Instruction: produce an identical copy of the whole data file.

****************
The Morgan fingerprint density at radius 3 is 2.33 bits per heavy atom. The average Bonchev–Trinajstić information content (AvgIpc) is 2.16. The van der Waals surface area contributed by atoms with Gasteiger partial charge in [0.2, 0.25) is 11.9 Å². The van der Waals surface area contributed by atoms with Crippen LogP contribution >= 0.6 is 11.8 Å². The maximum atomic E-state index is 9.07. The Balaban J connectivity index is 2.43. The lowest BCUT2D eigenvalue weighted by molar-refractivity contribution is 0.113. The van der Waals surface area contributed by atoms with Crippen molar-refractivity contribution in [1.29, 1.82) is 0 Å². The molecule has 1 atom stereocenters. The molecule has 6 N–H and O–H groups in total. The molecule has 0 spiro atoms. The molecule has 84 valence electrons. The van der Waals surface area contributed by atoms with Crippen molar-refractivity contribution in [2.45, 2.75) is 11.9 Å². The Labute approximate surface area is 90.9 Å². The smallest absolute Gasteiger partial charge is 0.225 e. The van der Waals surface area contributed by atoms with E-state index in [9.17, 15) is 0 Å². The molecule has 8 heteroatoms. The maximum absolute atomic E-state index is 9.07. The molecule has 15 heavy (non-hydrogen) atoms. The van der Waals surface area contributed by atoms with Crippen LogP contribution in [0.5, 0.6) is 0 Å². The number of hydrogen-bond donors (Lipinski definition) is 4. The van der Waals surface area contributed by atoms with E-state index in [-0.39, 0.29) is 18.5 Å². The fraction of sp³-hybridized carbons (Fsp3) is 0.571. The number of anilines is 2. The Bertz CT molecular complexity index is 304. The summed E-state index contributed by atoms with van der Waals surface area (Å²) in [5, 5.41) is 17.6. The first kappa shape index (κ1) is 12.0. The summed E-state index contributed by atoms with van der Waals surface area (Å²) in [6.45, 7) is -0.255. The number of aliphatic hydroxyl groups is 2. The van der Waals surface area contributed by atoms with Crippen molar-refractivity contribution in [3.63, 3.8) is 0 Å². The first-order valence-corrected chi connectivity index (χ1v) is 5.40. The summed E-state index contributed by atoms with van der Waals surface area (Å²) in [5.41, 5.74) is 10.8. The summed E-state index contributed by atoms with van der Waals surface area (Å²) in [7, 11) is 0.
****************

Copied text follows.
The Morgan fingerprint density at radius 3 is 2.33 bits per heavy atom. The average Bonchev–Trinajstić information content (AvgIpc) is 2.16. The van der Waals surface area contributed by atoms with Gasteiger partial charge in [0.2, 0.25) is 11.9 Å². The van der Waals surface area contributed by atoms with Crippen LogP contribution >= 0.6 is 11.8 Å². The maximum atomic E-state index is 9.07. The Balaban J connectivity index is 2.43. The lowest BCUT2D eigenvalue weighted by molar-refractivity contribution is 0.113. The van der Waals surface area contributed by atoms with Crippen molar-refractivity contribution in [1.29, 1.82) is 0 Å². The molecule has 1 atom stereocenters. The molecule has 6 N–H and O–H groups in total. The molecule has 0 spiro atoms. The molecule has 84 valence electrons. The van der Waals surface area contributed by atoms with Crippen molar-refractivity contribution in [2.45, 2.75) is 11.9 Å². The Labute approximate surface area is 90.9 Å². The smallest absolute Gasteiger partial charge is 0.225 e. The van der Waals surface area contributed by atoms with E-state index in [9.17, 15) is 0 Å². The molecule has 8 heteroatoms. The maximum absolute atomic E-state index is 9.07. The molecule has 15 heavy (non-hydrogen) atoms. The van der Waals surface area contributed by atoms with Crippen LogP contribution in [0.5, 0.6) is 0 Å². The number of hydrogen-bond donors (Lipinski definition) is 4. The van der Waals surface area contributed by atoms with E-state index in [-0.39, 0.29) is 18.5 Å². The fraction of sp³-hybridized carbons (Fsp3) is 0.571. The number of anilines is 2. The Bertz CT molecular complexity index is 304. The summed E-state index contributed by atoms with van der Waals surface area (Å²) in [5, 5.41) is 17.6. The first kappa shape index (κ1) is 12.0. The summed E-state index contributed by atoms with van der Waals surface area (Å²) in [6.45, 7) is -0.255. The number of aliphatic hydroxyl groups is 2. The van der Waals surface area contributed by atoms with Crippen molar-refractivity contribution in [3.63, 3.8) is 0 Å². The first-order valence-corrected chi connectivity index (χ1v) is 5.40. The summed E-state index contributed by atoms with van der Waals surface area (Å²) in [5.41, 5.74) is 10.8. The summed E-state index contributed by atoms with van der Waals surface area (Å²) in [7, 11) is 0.